• Conclusions

    In this paper, we could show that electron beam decomposition of PMMA containing polymer microparticles that had been coated with a thin metal layer can be used to prepare wrinkled particle surfaces. Even though wrinkled particles have been prepared by other methods described in the introduction, an interesting aspect of our e-beam irradiation is the particle irradiation of particles. Thus, in contrast to other methods, even the wrinkling of a selected area on a single particle should be possible in principle. This will lead to a tailor-made hierarchical surface structure in which micron-size particles are covered with a nanometer-sized surface structure. Applications may range from biocompatible surfaces to superhydrophobic coatings.

  • Methods

    The particles were prepared by rapid evaporation of an oil-in-water emulsion (0.2 ml of ethyl acetate solution, 1 ml aqueous solution) for which PMMA was dissolved in ethyl acetate (3 mg/ml), and the emulsion was stabilised by adding sodium dodecyl sulphate (0.1 mg/ml) to the aqueous phase, without controlling its pH. The emulsion was cast on a glass substrate and allowed to evaporate at ambient temperature. Optical microscopy (Olympus BX-51) confirmed the presence of polymer beads on the substrate after evaporation. The substrate was then covered with a thin metal film by ion sputtering (Hitachi E-1010, Pd/Pt target). The sputtering time was set between 50 and 200 s at 15 mA, and then irradiated in situ in an electron microscope (Keyence VE-8800) at various acceleration voltages and for various duration.

    The phase separated particles were prepared by dissolving PMMA and polystyrene in ethyl acetate, each at a concentration of 3 mg/ml, and a trace of TCNQ (purchased from TCI, Tokyo) as a fluorescence marker. The emulsion was prepared described as above. The polymer phase separation was monitored by fluorescence microscopy (Olympus BX-51, blue-violet excitation). TCNQ forms a red-fluorescing charge transfer complex with polystyrene, but the TCNQ shows a weak green fluorescence in PMMA.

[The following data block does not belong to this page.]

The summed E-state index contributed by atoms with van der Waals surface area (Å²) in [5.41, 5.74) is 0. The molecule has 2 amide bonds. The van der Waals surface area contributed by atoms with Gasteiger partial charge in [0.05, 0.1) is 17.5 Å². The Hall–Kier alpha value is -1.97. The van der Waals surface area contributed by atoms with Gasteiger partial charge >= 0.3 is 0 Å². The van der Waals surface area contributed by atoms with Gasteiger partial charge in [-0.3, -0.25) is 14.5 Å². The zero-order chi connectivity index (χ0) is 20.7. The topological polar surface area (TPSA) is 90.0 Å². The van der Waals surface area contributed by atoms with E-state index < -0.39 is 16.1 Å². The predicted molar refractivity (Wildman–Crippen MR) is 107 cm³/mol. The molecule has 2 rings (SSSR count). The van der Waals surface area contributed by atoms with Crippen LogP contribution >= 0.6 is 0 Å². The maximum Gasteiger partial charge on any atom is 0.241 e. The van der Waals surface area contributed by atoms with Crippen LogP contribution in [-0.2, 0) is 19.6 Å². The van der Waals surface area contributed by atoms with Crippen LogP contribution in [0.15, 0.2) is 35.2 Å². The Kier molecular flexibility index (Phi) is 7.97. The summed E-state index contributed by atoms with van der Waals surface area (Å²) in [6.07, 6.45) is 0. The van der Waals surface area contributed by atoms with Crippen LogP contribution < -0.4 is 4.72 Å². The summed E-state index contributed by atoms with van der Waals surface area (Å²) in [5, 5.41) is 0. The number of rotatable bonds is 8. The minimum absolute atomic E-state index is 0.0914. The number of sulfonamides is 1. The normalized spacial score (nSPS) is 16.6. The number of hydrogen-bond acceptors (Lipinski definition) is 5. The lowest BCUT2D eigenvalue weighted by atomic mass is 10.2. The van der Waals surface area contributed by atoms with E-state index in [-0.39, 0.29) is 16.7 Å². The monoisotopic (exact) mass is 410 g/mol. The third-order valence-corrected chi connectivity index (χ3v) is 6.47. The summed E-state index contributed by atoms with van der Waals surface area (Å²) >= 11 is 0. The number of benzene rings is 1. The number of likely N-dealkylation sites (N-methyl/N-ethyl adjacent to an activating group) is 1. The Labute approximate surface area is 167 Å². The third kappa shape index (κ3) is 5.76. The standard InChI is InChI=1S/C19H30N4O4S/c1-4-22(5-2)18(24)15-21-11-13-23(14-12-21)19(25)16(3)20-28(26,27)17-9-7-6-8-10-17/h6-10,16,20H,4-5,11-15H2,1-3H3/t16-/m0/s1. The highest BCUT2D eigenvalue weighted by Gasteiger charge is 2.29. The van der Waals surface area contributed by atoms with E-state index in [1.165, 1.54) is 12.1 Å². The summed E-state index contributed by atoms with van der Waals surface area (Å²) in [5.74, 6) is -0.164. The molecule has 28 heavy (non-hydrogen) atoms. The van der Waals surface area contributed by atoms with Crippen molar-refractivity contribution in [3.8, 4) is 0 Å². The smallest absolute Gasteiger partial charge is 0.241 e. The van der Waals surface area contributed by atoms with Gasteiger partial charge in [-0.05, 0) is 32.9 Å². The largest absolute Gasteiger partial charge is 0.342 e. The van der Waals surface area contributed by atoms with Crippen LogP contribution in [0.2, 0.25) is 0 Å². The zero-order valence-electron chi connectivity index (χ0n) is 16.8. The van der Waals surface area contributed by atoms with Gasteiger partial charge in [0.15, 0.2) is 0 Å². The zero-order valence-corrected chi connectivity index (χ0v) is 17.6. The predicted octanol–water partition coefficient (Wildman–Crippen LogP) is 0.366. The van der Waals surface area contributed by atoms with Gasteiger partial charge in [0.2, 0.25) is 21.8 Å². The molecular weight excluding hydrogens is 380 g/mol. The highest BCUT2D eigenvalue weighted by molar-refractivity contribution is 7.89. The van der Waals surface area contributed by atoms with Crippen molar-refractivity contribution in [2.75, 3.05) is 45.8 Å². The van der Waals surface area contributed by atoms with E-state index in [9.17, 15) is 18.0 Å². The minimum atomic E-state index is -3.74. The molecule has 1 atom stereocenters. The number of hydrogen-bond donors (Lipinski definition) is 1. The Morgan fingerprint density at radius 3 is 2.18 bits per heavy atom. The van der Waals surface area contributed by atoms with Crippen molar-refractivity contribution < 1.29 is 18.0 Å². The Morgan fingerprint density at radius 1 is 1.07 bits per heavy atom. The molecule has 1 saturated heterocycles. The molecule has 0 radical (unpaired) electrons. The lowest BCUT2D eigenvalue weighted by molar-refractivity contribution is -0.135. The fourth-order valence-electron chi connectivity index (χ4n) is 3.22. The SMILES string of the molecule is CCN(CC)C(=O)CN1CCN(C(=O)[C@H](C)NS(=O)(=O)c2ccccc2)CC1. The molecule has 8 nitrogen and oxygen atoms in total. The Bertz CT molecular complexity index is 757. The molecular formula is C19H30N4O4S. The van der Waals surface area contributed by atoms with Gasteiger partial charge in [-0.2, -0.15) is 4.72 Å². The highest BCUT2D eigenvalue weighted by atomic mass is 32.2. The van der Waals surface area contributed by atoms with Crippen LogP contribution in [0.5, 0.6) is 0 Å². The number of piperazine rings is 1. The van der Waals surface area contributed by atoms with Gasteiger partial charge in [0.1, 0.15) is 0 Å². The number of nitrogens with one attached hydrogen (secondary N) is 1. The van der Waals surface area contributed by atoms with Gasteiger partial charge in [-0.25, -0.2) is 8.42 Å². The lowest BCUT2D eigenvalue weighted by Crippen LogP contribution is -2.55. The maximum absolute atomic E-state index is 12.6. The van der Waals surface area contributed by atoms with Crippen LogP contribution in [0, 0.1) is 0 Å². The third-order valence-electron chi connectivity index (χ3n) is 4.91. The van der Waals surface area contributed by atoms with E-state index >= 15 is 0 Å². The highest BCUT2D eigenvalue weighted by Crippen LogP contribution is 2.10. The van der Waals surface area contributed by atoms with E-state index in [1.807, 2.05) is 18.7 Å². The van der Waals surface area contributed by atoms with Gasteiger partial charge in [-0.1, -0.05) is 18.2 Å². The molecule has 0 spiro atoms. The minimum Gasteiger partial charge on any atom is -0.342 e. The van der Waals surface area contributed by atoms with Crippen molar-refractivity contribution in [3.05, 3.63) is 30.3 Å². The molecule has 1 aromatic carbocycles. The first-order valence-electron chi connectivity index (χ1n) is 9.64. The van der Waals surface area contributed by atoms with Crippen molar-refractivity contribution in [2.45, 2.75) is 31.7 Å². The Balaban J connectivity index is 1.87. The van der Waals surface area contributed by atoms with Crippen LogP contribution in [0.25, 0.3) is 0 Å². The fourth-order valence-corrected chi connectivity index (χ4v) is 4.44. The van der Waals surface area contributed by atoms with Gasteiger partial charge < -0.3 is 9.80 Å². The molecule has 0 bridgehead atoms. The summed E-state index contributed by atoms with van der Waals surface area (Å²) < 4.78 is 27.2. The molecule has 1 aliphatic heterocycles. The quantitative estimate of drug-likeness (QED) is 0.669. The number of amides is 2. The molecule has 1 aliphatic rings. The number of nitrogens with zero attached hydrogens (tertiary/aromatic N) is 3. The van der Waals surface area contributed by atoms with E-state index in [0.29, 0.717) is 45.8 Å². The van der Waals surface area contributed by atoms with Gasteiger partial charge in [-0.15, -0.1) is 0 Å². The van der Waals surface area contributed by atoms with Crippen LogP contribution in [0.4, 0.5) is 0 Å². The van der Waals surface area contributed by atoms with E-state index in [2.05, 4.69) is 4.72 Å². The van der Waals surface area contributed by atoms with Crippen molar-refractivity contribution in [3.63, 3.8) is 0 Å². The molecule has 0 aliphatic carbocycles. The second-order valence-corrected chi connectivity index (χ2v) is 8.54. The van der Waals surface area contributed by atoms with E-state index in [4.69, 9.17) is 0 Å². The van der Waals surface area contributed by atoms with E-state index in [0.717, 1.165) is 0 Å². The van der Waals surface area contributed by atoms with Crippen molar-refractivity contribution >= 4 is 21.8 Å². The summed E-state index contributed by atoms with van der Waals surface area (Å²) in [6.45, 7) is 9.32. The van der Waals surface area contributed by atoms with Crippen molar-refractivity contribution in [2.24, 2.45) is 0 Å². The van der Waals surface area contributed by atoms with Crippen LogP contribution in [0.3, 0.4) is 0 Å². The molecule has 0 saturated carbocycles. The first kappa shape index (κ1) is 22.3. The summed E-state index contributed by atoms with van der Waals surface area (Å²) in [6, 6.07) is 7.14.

• Funding statement

    A.H. acknowledges a RISE stipend of the DAAD. A part of this work was conducted in Chitose Institute of Science and Technology, supported by Nanotechnology Platform Program (Synthesis of Molecules and Materials) of the Ministry of Education, Culture, Sports, Science and Technology (MEXT), Japan.

  • Ethics statement

    Not applicable.

  • References
  • 1
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    Matters11/20

    Pollen-like particles can be prepared by exposure of polymer microparticles to an electron beam

    Affiliation listing not available.
    Abstractlink

    Plant pollen shows a wide variety of surface structures that develop during pollen sporogenesis. Some of the structures are similar to wrinkle structures that are formed when a layered material with different Young's moduli is compressed. Here we report on the formation of wrinkled surface structures in polymer particles that is caused by electron beam irradiation of poly(methyl methacrylate) microparticles.

    Figurelink

    Figure 1.

    (A) Temporal development of the wrinkle structure during the irradiation with 12 keV electrons. The scale bar is 5 µm.

    (B) Dependence of the wrinkle structure upon the metal layer thickness. The metal layer thickness was not directly determined, but the thickness is directly proportional to the sputtering time. Thus a threefold longer sputtering time gives a three times thicker metal layer. The irradiation time with 12 keV electrons in the electron microscope was 10 min for all samples. Cut-out quadrants show the difference of wrinkle ‘sharpness’. The scale bar is 5 µm.

    (C) Left: Wrinkle patterns for core-shell and Janus particles. The scale bar is 5 µm. Right: Fluorescence microscope images of particles before metal coating that reveal the polymer phase separation for both types of particles. Polystyrene fluoresces red, PMMA green.The scale bar is 20 µm.

    Introductionlink